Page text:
Continued plight of SL Tamils
This article originally appeared in centreright.in. CRI content has now been subsumed in swarajyamag.com. The views expressed here are personal and do not necessarily reflect those of the editors of swarajyamag.com

In India there are not many foreign policy enthusiasts who follow the Sri Lankan situation beyond a retweet or two of links concerning the country. Perhaps this is why one can be forgiven for not realising the grave danger into which our island neighbor has very recently risked falling into. A few days ago a group of men dressed in army fatigues forcibly entered a Tamil National Alliance(TNA) party meeting near the northern town of Jaffna and assaulted the participants of the meeting including five members of Parliament elected from Tamil majority areas. Victims of the assault alleged that the assailants were SL Army personnel who had clearly done their bit of homework in visiting the site early in the day and ascertaining if the necessary permissions were obtained.

To those acquainted with the history of Sri Lanka the attack was quite an odious reminder of Sinhalese mobs attacking stalwart Tamil political leaders like Chelvanayagam and Amirthalingam right outside the Parliament house in Colombo. Nearly all of the Sri Lankan Tamil leadership had gathered for a satyagraha against the discriminative Sinhala Only Act 1956 passed by the then newly elected Solomon Bandaranaike government. More than the legislated discrimination against Tamil speaking citizens the wanton act of thuggery was perhaps what caused more distrust between the two largest communities of the country and from then on there has been no turning back in the deterioration of relationship between the Sinhalese and Tamils.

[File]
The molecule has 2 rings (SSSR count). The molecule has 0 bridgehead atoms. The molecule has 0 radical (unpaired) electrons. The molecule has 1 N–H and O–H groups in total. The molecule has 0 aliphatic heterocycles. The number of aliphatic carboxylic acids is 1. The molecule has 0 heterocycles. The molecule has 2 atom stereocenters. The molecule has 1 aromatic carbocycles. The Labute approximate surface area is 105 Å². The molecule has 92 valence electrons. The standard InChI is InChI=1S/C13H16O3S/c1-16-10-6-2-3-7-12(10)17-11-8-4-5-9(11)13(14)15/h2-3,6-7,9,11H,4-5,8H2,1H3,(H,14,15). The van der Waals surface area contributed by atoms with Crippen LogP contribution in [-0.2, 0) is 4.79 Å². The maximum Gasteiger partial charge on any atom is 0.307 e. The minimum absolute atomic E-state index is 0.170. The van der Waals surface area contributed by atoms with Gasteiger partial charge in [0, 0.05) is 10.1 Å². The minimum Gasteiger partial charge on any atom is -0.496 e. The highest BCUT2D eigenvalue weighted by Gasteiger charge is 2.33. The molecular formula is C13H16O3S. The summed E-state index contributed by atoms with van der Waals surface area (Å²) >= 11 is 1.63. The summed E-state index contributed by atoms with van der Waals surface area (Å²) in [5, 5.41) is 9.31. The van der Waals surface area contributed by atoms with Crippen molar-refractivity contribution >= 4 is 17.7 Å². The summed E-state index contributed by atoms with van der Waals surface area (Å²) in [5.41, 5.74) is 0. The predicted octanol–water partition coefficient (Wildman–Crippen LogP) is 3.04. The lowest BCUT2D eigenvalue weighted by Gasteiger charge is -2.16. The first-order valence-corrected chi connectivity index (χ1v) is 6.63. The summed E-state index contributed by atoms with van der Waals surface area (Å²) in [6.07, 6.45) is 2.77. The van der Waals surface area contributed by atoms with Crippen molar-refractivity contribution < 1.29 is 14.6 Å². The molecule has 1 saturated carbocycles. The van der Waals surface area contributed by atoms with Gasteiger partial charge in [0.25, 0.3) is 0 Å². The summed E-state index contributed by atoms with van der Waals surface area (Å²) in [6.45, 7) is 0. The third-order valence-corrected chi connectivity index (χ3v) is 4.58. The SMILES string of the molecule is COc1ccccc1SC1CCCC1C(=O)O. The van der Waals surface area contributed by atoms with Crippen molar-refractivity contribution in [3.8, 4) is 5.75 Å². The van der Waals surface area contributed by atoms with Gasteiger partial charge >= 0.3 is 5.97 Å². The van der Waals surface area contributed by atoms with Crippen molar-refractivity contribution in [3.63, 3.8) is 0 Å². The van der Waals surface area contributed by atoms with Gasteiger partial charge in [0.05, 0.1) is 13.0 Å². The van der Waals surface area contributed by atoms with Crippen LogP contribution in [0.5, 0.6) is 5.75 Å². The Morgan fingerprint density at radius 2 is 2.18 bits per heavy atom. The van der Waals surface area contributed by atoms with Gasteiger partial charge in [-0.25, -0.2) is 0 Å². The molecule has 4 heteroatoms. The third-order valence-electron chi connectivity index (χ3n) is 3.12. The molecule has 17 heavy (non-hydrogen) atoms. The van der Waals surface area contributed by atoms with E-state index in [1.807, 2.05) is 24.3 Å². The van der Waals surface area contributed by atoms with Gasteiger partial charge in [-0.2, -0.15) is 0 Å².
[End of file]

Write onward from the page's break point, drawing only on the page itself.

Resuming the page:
During both these incidents it is the Sri Lankan Freedom Party (SLFP) that occupied the treasury benches in the Sri Lankan Parliament. The attacks may be separated by more than five decades but are united in one objective of silencing and ridiculing the Tamil political leadership. If the unfortunate events of 1956 were a precursor to the great tragedy about to befall the people of the island last weeks attack will be but a small footnote, a post script to the near destruction of the Sri Lankan Tamil populace.